Greatest Short Poems in English Literature

No Man is an Island

No man is an island,
Entire of itself,
Every man is a piece of the continent,
A part of the main.
If a clod be washed away by the sea,
Europe is the less.
As well as if a promontory were.
As well as if a manor of thy friend’s
Or of thine own were:
Any man’s death diminishes me,
Because I am involved in mankind,
And therefore never send to know for whom the bell tolls;
It tolls for thee.

Summary and Analysis
  • Editors Rating
3.5

Summary

In this poem, John Donne explores themes of life, death, and the human condition. He suggests that no man is an “island.”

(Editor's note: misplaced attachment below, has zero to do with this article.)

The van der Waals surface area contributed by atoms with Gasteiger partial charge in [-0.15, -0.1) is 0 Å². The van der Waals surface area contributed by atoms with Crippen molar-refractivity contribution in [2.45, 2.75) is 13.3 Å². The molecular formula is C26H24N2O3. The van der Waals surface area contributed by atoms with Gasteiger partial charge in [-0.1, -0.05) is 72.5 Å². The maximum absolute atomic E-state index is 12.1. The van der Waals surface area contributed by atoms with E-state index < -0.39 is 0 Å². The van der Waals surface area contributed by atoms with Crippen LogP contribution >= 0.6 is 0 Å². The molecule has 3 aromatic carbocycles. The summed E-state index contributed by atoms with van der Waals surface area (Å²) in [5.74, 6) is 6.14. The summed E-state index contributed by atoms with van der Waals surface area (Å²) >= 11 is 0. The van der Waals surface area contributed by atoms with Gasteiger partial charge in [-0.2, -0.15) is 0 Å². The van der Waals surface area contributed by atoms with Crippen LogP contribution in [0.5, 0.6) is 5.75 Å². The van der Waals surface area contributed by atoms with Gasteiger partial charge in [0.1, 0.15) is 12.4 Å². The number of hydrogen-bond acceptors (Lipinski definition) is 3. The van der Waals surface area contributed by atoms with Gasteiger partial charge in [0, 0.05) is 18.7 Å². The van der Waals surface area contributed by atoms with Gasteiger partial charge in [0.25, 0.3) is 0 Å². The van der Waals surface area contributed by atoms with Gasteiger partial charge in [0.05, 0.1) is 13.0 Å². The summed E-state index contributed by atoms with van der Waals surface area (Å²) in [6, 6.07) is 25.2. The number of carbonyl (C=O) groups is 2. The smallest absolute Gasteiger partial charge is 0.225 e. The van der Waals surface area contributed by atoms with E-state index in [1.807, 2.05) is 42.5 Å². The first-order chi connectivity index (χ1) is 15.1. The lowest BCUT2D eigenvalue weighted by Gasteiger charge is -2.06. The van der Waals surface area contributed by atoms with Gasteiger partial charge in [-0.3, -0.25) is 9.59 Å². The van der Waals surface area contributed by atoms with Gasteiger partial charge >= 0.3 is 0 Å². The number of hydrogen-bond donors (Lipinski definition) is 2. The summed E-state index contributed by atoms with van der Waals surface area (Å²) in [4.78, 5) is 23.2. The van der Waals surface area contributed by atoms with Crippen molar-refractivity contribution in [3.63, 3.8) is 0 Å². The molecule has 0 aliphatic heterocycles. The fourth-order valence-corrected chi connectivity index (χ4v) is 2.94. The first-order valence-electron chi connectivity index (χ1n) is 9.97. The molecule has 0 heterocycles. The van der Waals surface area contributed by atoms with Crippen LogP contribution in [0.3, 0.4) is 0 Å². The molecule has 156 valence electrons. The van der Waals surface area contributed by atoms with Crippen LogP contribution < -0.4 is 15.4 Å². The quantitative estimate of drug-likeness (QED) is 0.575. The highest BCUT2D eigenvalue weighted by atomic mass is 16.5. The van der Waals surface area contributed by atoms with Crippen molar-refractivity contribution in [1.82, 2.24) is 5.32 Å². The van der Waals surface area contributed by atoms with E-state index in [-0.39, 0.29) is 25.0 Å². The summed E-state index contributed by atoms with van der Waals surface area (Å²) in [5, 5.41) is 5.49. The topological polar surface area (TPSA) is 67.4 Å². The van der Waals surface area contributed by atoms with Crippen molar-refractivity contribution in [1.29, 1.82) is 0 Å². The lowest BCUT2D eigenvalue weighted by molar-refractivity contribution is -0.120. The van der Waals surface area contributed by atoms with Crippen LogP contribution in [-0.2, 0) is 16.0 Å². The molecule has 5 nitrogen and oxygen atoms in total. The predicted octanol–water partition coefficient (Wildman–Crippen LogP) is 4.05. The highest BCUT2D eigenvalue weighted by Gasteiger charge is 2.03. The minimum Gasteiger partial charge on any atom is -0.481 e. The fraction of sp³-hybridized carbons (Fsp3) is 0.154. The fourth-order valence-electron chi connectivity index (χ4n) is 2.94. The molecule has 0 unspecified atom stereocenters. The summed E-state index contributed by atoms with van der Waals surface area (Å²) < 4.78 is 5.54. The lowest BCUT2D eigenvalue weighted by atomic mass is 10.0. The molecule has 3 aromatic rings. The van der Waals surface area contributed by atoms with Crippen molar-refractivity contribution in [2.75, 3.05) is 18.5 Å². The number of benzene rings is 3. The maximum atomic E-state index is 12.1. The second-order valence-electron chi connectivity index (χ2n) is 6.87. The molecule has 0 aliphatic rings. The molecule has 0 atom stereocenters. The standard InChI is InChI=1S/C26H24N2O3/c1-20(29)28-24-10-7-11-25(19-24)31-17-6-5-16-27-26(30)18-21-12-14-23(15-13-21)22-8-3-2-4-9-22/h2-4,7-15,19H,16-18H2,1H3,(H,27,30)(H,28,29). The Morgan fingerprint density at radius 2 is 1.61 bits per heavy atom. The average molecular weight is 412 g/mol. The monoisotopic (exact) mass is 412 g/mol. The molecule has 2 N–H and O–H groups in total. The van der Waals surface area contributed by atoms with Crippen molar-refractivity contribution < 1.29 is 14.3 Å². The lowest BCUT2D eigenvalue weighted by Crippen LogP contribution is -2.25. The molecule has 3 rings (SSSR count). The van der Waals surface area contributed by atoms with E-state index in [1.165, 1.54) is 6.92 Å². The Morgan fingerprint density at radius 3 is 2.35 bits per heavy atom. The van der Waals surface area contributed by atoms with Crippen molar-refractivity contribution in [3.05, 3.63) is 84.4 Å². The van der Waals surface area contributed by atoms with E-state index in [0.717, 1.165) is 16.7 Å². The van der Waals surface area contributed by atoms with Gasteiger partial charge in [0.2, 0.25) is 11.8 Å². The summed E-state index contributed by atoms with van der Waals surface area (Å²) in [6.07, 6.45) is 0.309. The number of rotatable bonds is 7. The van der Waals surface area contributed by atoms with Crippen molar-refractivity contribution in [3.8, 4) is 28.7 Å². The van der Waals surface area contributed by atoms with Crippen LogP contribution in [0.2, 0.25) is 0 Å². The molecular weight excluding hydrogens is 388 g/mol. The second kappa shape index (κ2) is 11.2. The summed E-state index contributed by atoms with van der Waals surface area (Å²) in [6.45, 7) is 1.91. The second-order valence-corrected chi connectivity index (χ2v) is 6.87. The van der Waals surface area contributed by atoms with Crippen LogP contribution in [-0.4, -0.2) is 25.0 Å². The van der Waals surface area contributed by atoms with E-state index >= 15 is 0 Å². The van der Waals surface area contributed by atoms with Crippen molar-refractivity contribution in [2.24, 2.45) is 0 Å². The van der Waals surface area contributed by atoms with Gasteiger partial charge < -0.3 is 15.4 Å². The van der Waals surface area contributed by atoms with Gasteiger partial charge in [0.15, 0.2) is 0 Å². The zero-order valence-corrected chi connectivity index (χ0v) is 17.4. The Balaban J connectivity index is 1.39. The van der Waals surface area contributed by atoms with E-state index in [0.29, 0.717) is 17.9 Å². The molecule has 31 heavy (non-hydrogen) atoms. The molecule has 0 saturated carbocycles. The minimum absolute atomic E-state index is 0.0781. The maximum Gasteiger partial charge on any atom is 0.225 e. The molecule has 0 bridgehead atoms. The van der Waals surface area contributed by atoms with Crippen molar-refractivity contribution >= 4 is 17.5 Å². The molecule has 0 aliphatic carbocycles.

Donne addresses humanity, asking everyone to reconsider how they perceive themselves and their relationship to everyone else. Donne creates a mood and tone that are contemplative and thoughtful, while direct enough to clearly convey the major themes of ‘For Whom the Bell Tolls.’

Leave a Comment

Your email address will not be published. Required fields are marked *